NTUC and airline unions stepped in recently to halt the retrenchment exercise at Eagle Services Asia Pte Ltd (ESA) as the company “did not follow due process” when it started informing employees in early July that they may be retrenched while negotiations with unions were still ongoing.
ESA is a joint venture between the SIA Engineering Company and an American aerospace manufacturers Pratt & Whitney. The unions involved are AirTransport Executive Staff Union (AESU), SIA Engineering Company Engineers, and Executives Union (SEEU).
In joint statement on Thursday (29 July), NTUC said that the parties were in the middle of finalising the namelist of employees to be retrenched. However, the unions were alerted by union members that the company had gone ahead to start the retrenchment process anyway. That is when NTUC and the three unions stepped in to halt the exercise.
In the joint statement, NTUC slammed ESA, saying, “The lack of transparency and disregard for negotiations with the unions is not acceptable and is not how a retrenchment exercise should be conducted.”
According to SEEU’s general secretary Ong Hwee Liang, several members of his union were called in for a meeting only to be informed that they were being laid off on the same day. He expressed that this move was “unacceptable” to him and other union leaders.
“I was very disturbed by the way it was handled by the management,” said Mr Ong in a video conference organised by NTUC after the joint statement was released.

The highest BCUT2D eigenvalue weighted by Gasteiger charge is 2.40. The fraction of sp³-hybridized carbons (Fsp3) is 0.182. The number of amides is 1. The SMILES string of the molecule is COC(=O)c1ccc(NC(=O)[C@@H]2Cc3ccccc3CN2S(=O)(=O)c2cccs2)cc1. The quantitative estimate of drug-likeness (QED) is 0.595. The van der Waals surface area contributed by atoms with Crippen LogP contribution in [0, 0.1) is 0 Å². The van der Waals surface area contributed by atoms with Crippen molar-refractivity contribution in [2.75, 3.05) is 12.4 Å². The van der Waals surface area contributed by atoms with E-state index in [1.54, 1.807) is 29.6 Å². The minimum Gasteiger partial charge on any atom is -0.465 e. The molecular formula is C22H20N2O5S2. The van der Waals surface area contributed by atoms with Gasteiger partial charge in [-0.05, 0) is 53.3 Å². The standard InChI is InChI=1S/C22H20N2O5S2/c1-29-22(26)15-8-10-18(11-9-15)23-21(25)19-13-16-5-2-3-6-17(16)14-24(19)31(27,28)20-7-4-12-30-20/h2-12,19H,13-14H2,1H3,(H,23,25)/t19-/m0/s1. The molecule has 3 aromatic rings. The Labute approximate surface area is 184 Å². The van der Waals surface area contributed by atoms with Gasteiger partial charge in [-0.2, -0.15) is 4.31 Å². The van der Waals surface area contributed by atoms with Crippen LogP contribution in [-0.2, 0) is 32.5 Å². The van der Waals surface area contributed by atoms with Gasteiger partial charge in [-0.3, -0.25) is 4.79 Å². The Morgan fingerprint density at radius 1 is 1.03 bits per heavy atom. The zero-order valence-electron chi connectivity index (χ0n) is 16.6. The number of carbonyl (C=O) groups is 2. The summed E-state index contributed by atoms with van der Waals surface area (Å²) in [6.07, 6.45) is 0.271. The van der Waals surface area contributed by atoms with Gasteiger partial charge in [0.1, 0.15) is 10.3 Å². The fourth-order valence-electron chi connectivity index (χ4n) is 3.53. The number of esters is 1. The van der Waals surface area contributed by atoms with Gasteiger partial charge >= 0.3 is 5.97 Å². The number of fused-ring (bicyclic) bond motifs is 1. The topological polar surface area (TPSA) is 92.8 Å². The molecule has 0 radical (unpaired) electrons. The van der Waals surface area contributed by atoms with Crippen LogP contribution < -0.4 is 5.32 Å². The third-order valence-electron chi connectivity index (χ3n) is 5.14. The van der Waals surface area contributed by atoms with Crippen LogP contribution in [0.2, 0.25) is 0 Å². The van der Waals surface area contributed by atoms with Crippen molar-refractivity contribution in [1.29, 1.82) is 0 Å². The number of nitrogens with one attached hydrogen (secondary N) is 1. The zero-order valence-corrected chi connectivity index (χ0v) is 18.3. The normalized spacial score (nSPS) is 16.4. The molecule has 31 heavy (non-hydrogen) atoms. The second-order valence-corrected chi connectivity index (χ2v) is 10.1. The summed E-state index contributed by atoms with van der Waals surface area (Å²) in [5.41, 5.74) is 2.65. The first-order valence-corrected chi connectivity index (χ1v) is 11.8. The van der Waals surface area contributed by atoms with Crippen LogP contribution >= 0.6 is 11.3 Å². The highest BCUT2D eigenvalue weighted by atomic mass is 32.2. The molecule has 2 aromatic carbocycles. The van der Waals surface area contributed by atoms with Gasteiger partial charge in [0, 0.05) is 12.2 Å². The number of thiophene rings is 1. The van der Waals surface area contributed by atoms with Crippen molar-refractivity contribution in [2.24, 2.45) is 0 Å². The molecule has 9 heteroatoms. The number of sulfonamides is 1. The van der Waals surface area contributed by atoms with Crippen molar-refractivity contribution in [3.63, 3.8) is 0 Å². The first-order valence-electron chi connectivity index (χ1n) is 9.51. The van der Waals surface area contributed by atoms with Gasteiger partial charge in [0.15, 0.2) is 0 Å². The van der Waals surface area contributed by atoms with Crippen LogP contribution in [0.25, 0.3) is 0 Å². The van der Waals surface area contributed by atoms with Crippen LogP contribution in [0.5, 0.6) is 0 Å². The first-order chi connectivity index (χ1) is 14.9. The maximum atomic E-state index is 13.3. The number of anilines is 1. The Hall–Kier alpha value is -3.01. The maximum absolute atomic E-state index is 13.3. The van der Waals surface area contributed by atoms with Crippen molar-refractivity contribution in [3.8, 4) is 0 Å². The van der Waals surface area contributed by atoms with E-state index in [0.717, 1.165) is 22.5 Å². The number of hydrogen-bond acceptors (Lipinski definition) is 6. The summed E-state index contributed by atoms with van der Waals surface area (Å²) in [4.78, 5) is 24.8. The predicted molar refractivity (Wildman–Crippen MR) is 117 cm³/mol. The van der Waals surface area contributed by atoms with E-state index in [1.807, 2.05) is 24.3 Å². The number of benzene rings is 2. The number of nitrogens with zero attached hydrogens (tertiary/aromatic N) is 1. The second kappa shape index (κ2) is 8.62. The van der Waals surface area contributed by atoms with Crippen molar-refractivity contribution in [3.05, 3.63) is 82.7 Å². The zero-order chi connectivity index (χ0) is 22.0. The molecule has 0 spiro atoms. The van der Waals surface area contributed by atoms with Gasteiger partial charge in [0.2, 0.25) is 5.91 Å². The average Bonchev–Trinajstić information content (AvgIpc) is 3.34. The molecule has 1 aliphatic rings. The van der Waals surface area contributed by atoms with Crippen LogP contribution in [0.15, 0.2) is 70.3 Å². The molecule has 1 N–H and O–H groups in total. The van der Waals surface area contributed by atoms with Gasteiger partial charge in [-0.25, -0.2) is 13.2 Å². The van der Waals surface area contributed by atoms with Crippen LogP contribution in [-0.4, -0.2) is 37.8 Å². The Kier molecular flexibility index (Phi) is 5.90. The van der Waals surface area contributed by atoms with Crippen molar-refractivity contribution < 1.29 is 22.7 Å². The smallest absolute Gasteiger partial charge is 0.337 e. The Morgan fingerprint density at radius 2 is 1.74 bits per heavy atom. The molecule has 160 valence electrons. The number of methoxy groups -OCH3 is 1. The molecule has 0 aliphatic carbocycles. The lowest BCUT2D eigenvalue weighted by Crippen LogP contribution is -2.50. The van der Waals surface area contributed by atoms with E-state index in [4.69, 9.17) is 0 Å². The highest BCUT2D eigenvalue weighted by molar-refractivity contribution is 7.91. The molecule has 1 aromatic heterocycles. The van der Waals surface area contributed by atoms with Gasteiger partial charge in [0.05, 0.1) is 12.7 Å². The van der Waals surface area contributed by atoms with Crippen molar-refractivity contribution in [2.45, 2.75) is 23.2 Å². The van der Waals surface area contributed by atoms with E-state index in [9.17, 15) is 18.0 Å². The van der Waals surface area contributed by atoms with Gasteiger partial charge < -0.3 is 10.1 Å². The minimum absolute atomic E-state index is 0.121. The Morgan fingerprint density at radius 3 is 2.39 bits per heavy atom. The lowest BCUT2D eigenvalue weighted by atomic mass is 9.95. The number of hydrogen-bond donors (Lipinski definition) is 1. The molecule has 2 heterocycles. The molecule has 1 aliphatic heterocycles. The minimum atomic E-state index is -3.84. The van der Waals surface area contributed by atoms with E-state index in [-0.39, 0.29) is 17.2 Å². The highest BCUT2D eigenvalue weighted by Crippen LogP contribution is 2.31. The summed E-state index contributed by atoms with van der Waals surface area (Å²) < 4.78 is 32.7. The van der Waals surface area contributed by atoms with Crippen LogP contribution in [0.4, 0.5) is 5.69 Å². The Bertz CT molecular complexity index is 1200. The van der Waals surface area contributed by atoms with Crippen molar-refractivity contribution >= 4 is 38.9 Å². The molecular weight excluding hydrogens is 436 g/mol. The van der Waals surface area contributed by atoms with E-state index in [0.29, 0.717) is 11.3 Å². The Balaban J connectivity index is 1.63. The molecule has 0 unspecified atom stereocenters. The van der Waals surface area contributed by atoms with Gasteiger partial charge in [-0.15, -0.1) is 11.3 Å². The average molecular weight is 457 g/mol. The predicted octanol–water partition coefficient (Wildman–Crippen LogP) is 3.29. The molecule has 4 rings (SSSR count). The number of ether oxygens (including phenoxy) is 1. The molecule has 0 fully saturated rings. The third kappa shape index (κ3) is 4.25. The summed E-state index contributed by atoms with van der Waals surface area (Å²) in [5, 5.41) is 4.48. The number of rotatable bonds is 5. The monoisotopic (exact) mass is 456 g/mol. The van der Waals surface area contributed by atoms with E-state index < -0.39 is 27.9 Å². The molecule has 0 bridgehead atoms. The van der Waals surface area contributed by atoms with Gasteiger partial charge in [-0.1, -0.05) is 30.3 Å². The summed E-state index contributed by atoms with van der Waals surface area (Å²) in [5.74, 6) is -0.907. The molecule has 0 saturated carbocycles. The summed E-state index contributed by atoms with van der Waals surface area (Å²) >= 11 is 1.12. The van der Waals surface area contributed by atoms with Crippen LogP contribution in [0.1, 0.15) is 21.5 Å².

NTUC deputy secretary general and executive secretary of SEEU Cham Hui Fong stated that he has never seen a retrenchment done in the midst of negotiation.
“I’ve handled so many retrenchments and I have never seen a retrenchment where in the midst of negotiation, you let go of people,” he noted.
Mr Cham added that the unions had found that ESA was planning to let go of 144 employees, 56 per cent of which were Singaporeans.
Once the retrenchment was halted, the unions and the company continued with negotiations. Eventually, they managed to cut down the number of Singaporeans being retrenched to 44 per cent, though now the retrenchments may affect more than 144 employees.
In its statement, NTUC said that the unions, with the authorisation of NTUC Secretary General Ng Chee Meng, conducted a secret ballot to sanction legal industrial action so as to rectify any shortcomings and improve the retrenchment process.
It continued, “In the interests of the employees and company, ESA management took advice from NTUC and the unions, corrected the retrenchment process and accorded due respect to the rights of employees and to the union leaders.”
Eventually, both sides agreed that the final namelist of employees to be retrenched would be jointly reviewed by the unions and ESA to safeguard the “Singaporean Core” while giving due consideration to foreign employees.
They also managed to negotiate additional training grant for all affected union members on top of the compensation package of one month salary for every year served, capped at 25 months and three years of medical coverage.
NTUC’s e2i (Employment and Employability Institute) were also present to provide support to affected employees and help match them to job placement opportunities.